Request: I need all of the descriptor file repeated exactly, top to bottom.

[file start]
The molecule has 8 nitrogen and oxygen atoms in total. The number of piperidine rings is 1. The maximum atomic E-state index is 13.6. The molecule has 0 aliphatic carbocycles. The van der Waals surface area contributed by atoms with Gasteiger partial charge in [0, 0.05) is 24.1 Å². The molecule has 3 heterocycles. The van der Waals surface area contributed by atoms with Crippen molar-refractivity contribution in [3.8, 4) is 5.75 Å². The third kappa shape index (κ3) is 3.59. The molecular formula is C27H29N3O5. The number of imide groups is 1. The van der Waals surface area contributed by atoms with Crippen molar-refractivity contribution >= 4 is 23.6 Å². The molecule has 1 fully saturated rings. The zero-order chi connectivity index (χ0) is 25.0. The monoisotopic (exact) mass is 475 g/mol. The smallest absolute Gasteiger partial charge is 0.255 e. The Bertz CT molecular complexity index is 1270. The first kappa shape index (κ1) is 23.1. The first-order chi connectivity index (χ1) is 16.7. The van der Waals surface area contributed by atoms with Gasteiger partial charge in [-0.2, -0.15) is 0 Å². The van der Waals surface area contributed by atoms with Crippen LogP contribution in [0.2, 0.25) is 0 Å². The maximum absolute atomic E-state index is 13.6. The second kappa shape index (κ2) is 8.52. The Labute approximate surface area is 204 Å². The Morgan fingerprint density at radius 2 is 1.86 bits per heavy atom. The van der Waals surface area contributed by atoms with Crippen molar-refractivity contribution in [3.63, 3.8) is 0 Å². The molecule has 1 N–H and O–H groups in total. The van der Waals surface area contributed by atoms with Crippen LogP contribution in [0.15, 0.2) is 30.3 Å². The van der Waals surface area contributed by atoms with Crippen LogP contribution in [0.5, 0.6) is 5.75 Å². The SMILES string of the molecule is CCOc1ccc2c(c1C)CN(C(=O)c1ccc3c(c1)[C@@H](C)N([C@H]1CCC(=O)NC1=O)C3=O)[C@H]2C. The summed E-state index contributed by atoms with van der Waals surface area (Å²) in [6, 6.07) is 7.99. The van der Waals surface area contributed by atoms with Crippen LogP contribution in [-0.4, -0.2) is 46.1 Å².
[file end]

The molecule has 8 nitrogen and oxygen atoms in total. The number of piperidine rings is 1. The maximum atomic E-state index is 13.6. The molecule has 0 aliphatic carbocycles. The van der Waals surface area contributed by atoms with Gasteiger partial charge in [0, 0.05) is 24.1 Å². The molecule has 3 heterocycles. The van der Waals surface area contributed by atoms with Crippen molar-refractivity contribution in [3.8, 4) is 5.75 Å². The third kappa shape index (κ3) is 3.59. The molecular formula is C27H29N3O5. The number of imide groups is 1. The van der Waals surface area contributed by atoms with Crippen molar-refractivity contribution >= 4 is 23.6 Å². The molecule has 1 fully saturated rings. The zero-order chi connectivity index (χ0) is 25.0. The monoisotopic (exact) mass is 475 g/mol. The smallest absolute Gasteiger partial charge is 0.255 e. The Bertz CT molecular complexity index is 1270. The first kappa shape index (κ1) is 23.1. The first-order chi connectivity index (χ1) is 16.7. The van der Waals surface area contributed by atoms with Gasteiger partial charge in [-0.2, -0.15) is 0 Å². The van der Waals surface area contributed by atoms with Crippen LogP contribution in [0.2, 0.25) is 0 Å². The maximum absolute atomic E-state index is 13.6. The second kappa shape index (κ2) is 8.52. The Labute approximate surface area is 204 Å². The Morgan fingerprint density at radius 2 is 1.86 bits per heavy atom. The van der Waals surface area contributed by atoms with Crippen molar-refractivity contribution in [3.63, 3.8) is 0 Å². The molecule has 1 N–H and O–H groups in total. The van der Waals surface area contributed by atoms with Crippen LogP contribution in [0.15, 0.2) is 30.3 Å². The van der Waals surface area contributed by atoms with Crippen LogP contribution in [0.5, 0.6) is 5.75 Å². The SMILES string of the molecule is CCOc1ccc2c(c1C)CN(C(=O)c1ccc3c(c1)[C@@H](C)N([C@H]1CCC(=O)NC1=O)C3=O)[C@H]2C. The summed E-state index contributed by atoms with van der Waals surface area (Å²) in [6, 6.07) is 7.99. The van der Waals surface area contributed by atoms with Crippen LogP contribution in [-0.4, -0.2) is 46.1 Å².